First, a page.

A suburban settlement in Kent, south-east England and a part of the London Borough of Bromley. At the time of the 2001 census the population was almost 20,000.

The village of Ceosol Hyrst began life as a clearing in the wood. The Anglo Saxon descriptive place name is a reference to its appearance and not to a founder. The first element, Chisel or Chesil, indicates a stony or gravelly place with hurst, indicating woodland. Therefore Chislehurst literally means a stony wood, areas of which are still very much apparent today.

From medieval times Chislehurst was a royal manor, held for many years by the wealthy Walsingham family. Sir Thomas Walsingham IV was visited twice at Scadbury by Queen Elizabeth I, the second time being in 1597. This particular visit is commemorated on the Chislehurst village sign. He purchased the Royal Manor of Dartford in 1611 re-selling most of it except the Chislehurst Manor. On his death, Scadbury was passed to his son Sir Thomas V, the last of the Walsinghams to be Lord of the Manor of Scadbury. Although he’d retired to Saffron Walden, his body was buried in St Nicholas’ Church in 1669, the last of the Walsinghams to be laid in the family vault there.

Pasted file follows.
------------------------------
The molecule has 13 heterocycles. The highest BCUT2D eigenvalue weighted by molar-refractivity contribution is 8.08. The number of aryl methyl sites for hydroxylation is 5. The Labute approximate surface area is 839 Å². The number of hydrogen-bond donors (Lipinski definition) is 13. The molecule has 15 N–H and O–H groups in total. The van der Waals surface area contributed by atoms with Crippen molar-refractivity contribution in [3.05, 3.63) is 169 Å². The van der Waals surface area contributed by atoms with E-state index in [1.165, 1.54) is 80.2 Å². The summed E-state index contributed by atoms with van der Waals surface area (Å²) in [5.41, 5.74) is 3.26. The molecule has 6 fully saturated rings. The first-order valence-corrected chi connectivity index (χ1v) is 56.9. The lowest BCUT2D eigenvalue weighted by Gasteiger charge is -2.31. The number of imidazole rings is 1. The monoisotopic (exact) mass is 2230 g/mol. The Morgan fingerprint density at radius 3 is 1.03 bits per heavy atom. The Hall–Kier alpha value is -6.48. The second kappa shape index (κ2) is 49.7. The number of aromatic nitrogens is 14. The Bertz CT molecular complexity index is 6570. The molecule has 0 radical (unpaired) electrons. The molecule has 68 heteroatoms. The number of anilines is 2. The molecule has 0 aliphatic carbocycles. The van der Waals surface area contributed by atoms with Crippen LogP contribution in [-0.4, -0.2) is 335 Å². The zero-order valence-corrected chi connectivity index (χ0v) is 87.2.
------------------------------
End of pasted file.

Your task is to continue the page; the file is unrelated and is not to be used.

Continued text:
The village soon became a popular location with Londoners looking for property in the country, the area being high and well drained but little in demand for agriculture. The arrival of the railway in 1865 had no immediate impact as it was a fair distance from the traditional centres of the population at Prickend, later known as the High Street. It was the arrival of the exiled Emperor Napoleon at Camden Place in 1870 that added to Chislehurst’s standing, and thereby the area adjacent the common soon becoming fashionable with city workers and businessmen. Thus, larger properties were developed in the more remote parts of the parish.

Most of Chislehurst’s development occurred during the Victorian period with only small-scale changes during the first half of the twentieth century. These were mainly on the Eltham and Mottingham borders, where new houses covered the former fields, and on the Orpington border where the new garden suburb of Petts Wood was developing. Subsequent development has been restricted to the replacement of Victorian houses with modern flats and houses. As a result of this, Chislehurst retains its village atmosphere, especially so around the common, which has never been fully developed. It continues to be a fashionable place for wealthy Londoners requiring quick access to the city combined with the quiet of the countryside.

Chislehurst boasts an excellent selection of pubs and restaurants. The Rambler’s Rest in Mill Place and the Sydney Arms in Perry Street are two such pubs, both of which are listed buildings dating back to the 1800′s.